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Self-Defense (Alex Delaware) Mass Market Paperback – October 1, 2002


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More from Jonathan Kellerman
When it comes to writing deftly layered, tightly coiled psychological thrillers, #1 New York Times bestselling author Jonathan Kellerman reigns supreme. Visit Amazon's Jonathan Kellerman Page.

Product Details

  • Mass Market Paperback: 528 pages
  • Publisher: Ballantine Books (October 1, 2002)
  • Language: English
  • ISBN-10: 0345458834
  • ISBN-13: 978-0345458834
  • Product Dimensions: 1.1 x 4.2 x 7 inches
  • Shipping Weight: 8.8 ounces
  • Average Customer Review: 4.3 out of 5 stars  See all reviews (76 customer reviews)
  • Amazon Best Sellers Rank: #788,334 in Books (See Top 100 in Books)

Editorial Reviews

From Publishers Weekly

Kellerman's latest thriller, in which a case of recovered memory may hold the clue to an unsolved murder, spent seven weeks on PW's bestseller list.
Copyright 1995 Reed Business Information, Inc. --This text refers to an out of print or unavailable edition of this title.

From Library Journal

Psychologist and amateur sleuth Alex Delaware, who saved the day in last year's best-selling Bad Love (LJ 10/15/93), helps a woman whose repressed memories may solve a murder.
Copyright 1994 Reed Business Information, Inc. --This text refers to an out of print or unavailable edition of this title.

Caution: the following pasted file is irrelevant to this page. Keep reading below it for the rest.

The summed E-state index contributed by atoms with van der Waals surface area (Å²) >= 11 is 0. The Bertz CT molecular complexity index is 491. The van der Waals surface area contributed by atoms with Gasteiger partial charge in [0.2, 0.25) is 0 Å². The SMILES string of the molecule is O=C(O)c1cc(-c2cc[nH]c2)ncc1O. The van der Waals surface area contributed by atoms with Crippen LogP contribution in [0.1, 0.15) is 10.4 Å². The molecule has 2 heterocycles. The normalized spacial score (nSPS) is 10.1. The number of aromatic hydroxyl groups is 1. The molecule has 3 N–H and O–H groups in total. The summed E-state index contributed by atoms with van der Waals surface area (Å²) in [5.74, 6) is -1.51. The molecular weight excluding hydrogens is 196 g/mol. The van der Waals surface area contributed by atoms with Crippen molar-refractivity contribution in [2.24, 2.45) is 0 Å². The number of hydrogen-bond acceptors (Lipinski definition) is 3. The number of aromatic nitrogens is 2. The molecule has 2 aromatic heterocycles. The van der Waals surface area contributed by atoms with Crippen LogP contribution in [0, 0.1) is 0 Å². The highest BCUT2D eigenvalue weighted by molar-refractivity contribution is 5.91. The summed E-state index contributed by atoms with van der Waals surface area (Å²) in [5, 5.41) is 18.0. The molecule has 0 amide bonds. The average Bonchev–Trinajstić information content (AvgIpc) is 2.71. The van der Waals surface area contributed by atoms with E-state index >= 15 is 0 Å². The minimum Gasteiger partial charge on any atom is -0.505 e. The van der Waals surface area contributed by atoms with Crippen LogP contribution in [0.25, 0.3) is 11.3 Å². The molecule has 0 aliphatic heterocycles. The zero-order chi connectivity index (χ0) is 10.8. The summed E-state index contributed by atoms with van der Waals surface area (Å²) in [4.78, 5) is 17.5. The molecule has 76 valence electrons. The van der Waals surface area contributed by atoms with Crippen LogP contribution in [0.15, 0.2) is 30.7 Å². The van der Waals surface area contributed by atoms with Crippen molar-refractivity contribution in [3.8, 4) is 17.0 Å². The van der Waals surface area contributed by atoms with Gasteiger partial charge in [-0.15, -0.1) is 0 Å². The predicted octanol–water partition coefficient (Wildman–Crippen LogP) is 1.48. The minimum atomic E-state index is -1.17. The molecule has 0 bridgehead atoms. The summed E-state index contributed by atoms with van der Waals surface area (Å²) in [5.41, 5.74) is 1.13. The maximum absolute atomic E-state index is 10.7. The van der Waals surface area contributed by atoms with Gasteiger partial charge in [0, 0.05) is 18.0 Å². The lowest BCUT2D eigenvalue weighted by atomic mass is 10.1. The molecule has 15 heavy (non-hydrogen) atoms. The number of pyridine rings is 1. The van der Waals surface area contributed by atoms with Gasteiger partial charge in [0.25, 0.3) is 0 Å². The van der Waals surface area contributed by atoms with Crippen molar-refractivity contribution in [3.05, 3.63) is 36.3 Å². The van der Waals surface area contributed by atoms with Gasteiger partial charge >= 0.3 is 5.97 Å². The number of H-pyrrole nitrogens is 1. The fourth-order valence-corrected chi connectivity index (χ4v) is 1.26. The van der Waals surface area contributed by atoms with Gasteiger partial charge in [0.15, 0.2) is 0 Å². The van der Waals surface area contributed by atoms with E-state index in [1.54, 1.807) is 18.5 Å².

More About the Author

Jonathan Kellerman is one of the world's most popular authors. He has brought his expertise as a clinical psychologist to more than thirty bestselling crime novels, including the Alex Delaware series, The Butcher's Theater, Billy Straight, The Conspiracy Club, Twisted,and True Detectives. With his wife, the novelist Faye Kellerman, he co-authored the bestsellers Double Homicide and Capital Crimes. He is the author of numerous essays, short stories, scientific articles, two children's books, and three volumes of psychology, including Savage Spawn: Reflections on Violent Children, as well as the lavishly illustrated With Strings Attached: The Art and Beauty of Vintage Guitars. He has won the Goldwyn, Edgar, and Anthony awards and has been nominated for a Shamus Award.

Jonathan and Faye Kellerman live in California and New Mexico. Their four children include the novelist Jesse Kellerman.

Customer Reviews

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Most Helpful Customer Reviews